Perot Museum of Nature and Science fundraising wunderkind Forrest Hoglund was talking to Caroline Rose Hunt. Asked the secret of getting the $185M Perot Museum to open earlier than expected—Dec. 1—Forrest said, “The project absolutely has been blessed. On time, on budget. There was a tremendous outpouring of support in Dallas. Biggest problem was, people didn’t know at the start what a good museum is. But if they went to see the Houston Museum of Natural Science. . . that’s the fourth-best attended museum in country, after the Smithsonian, the Metropolitan in New York, etc.”
Forrest explained that getting the two museums at Fair Park to merge was as hard as getting Exxon to merge with Microsoft. “We raised $100M right off the bat. Got to $130M, then got a bunch of million-dollar-and-more matching gifts.” When asked if people cry when they hear that he’s phoning them, he said, “What’s the worst technological invention of the last 25 years? Caller ID!”
Seated nearby, Forrest’s wife Sally added with a twinkle in her eye: “He’ll flirt with anybody who will give him money.”
At the head table, Trevor Rees-Jones snapped a shot of Goldie seated next to his wife Jan on his iPhone.
After dinner (roasted balsamic portabella with shaved fennel and marinated cherry tomato on fresh baby greens, BBQ beef short rib with horseradish potato gratin, braid artichokes and picked red onions; and lemon pound cake with port-macerated blackberry and blackberry chicharron), the program was reminiscent of Todd Wagner’s event with Arnold Schwarzenegger, Dan Rather and ZZ Top at Cowboys Stadium. The host had paid for the event and brought in celebs for the guests to hear the message.
Salesmanship Club President Charley Spradley thanked the Engstroms and recognized the many, including Ashlee and Chris Kleinert, who were “generous underwriters of the event.”
A video on the Salesmanship Club was shown about the SCD on two screens on both sides of the stage. The screens were big enough to handle a NFL football in most dens, but in this mammoth tent they reminded one guest of a 1950’s screen on which home movies were shown.
It was followed by Salesmanship Club Executive Director Designate Michelle Kinder, who explained in detail the past, present and future of the organization’s goals. While guests listened, it was obvious they wanted to hear from the “gold one.”
It might have been more productive if the talks had been cut in half and handouts had been provided for guests to find in their cars, or better yet mailed the day after.
But at this point, who cared. It was Goldie time.
In introducing the main event, Event Chair George Bramblett said interviewer Steve “is the reason we read the Dallas Morning News.”
Goldie and Steve took their places on stage. While Steve sat in his chair, Goldie with mic in hand talked to the crowd like a Sunday morning TV minister.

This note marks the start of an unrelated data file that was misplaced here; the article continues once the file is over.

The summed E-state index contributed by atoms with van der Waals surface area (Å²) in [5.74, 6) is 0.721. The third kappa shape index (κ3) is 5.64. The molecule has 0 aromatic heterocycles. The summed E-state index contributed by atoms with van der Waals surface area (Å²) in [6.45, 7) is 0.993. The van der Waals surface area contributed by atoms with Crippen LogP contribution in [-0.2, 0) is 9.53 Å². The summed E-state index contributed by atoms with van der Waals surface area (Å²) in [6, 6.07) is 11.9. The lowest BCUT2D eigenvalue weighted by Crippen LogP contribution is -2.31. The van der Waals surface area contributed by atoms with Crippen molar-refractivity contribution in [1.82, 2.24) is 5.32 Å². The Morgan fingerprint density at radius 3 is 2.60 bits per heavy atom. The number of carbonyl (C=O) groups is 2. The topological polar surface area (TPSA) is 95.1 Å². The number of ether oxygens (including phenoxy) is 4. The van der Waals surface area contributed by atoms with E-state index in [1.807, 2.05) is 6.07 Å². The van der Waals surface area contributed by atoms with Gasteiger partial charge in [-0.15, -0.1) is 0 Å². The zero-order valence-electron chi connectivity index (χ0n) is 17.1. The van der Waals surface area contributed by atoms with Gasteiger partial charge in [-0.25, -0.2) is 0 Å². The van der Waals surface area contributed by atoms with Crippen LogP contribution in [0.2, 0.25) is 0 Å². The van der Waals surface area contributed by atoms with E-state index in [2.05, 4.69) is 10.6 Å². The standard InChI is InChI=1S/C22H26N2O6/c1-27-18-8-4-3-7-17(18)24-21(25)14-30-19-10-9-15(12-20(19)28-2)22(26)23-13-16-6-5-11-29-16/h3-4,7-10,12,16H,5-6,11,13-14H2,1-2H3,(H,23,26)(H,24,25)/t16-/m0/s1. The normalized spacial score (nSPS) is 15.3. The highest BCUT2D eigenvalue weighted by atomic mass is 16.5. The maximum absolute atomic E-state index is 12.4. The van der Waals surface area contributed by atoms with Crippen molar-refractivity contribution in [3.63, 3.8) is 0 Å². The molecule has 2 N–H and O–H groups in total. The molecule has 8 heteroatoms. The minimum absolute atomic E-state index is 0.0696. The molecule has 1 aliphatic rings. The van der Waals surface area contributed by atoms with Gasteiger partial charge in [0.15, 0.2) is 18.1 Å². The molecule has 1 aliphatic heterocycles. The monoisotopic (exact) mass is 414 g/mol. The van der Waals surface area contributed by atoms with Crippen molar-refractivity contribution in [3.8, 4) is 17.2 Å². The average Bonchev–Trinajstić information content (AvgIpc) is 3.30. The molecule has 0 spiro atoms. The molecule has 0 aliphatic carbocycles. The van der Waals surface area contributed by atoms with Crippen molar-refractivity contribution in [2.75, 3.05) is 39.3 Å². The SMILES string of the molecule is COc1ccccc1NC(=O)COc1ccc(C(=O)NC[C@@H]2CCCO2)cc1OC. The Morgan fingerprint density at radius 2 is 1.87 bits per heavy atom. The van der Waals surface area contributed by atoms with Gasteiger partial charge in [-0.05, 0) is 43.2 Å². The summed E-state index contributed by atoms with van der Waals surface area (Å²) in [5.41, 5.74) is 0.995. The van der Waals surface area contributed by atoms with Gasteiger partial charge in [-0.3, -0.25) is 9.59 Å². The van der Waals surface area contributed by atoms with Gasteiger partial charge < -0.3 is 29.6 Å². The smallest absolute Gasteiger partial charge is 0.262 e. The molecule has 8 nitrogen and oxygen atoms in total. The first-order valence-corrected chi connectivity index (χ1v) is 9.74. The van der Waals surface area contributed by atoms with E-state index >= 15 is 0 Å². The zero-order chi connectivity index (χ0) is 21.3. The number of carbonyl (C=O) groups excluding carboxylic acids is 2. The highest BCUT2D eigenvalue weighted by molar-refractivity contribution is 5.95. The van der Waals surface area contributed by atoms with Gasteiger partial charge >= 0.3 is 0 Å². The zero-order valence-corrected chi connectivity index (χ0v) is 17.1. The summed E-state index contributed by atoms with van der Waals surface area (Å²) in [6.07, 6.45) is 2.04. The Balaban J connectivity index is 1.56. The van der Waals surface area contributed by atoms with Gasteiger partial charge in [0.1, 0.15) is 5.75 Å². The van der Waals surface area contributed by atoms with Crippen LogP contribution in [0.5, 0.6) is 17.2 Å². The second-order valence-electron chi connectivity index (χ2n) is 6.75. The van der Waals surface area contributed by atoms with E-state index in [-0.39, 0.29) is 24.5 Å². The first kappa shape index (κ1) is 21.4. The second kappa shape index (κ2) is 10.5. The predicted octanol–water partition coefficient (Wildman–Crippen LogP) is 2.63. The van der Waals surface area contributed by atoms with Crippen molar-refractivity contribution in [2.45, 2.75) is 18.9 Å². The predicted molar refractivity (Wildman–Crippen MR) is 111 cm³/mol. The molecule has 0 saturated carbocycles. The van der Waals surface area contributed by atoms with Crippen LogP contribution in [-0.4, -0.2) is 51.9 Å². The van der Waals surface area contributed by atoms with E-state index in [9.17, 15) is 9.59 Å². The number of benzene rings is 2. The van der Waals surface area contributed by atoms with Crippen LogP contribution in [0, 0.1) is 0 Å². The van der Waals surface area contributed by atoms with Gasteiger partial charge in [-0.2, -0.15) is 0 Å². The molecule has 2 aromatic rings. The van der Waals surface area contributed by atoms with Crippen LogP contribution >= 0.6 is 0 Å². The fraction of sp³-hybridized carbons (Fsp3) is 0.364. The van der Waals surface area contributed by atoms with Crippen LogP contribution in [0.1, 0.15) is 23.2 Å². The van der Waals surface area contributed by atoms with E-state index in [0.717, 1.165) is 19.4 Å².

She recalled how on 9/11, she was staring up at a glass roof with rain coming down in a Vancouver hotel room. She had read about various school shootings, and was inspired then to pursue social and emotional learning. “We aren’t teaching children about their brains! One in three is medicated.” When she met with Secretary of Education Arnie Duncan, she asked, “Why are our kids dropping out?”
Goldie then told the crowd that she felt “we’re not looking at what’s really wrong. The kids’ hearts are breaking.”
It would be up to the private sector to make a difference by building a society that has empathy and toughness of spirit, she said.
Then, recalling her start as the lovable Laugh-In goofball, she said, “It is odd, because I started out as a dummy on Laugh-In.”
During a visit to the Jonsson school earlier in the day, a student had asked her why she was doing this. Goldie told the child, “I am doing this because I want you to find happiness.”
Then it was time for Steve to get to work. He opened by saying, “I’ve been a fan since Laugh-In. I dreamed that we might meet one day. Not like this, though.” He asked her about the present situation facing young people. To this issue, she answered that youngsters nowadays have no social and emotional skills. They’re too tech-oriented.
Breaking the rules, Steve asked Goldie about her show biz past. Heck, what was she gonna do? Walk off the stage?
What were her favorite movies? Answer: Sugarland Express, Private Benjamin and Overboard.
Is Kurt Russell (her longtime companion) still cute? “I think he is. . . He keeps me interested.” She met him when he was 16 and she was 21 on a Disney movie, The One and Only, Genuine, Original Family Band.
What do you want to impart to your grandchildren? Steve finished up. Answer: “Empathy for others.”
Ironically, when some guests got home, what did they discover showing on their cable TV? Overboard. Now, how the heck did the Salesmanship Club pull that one off?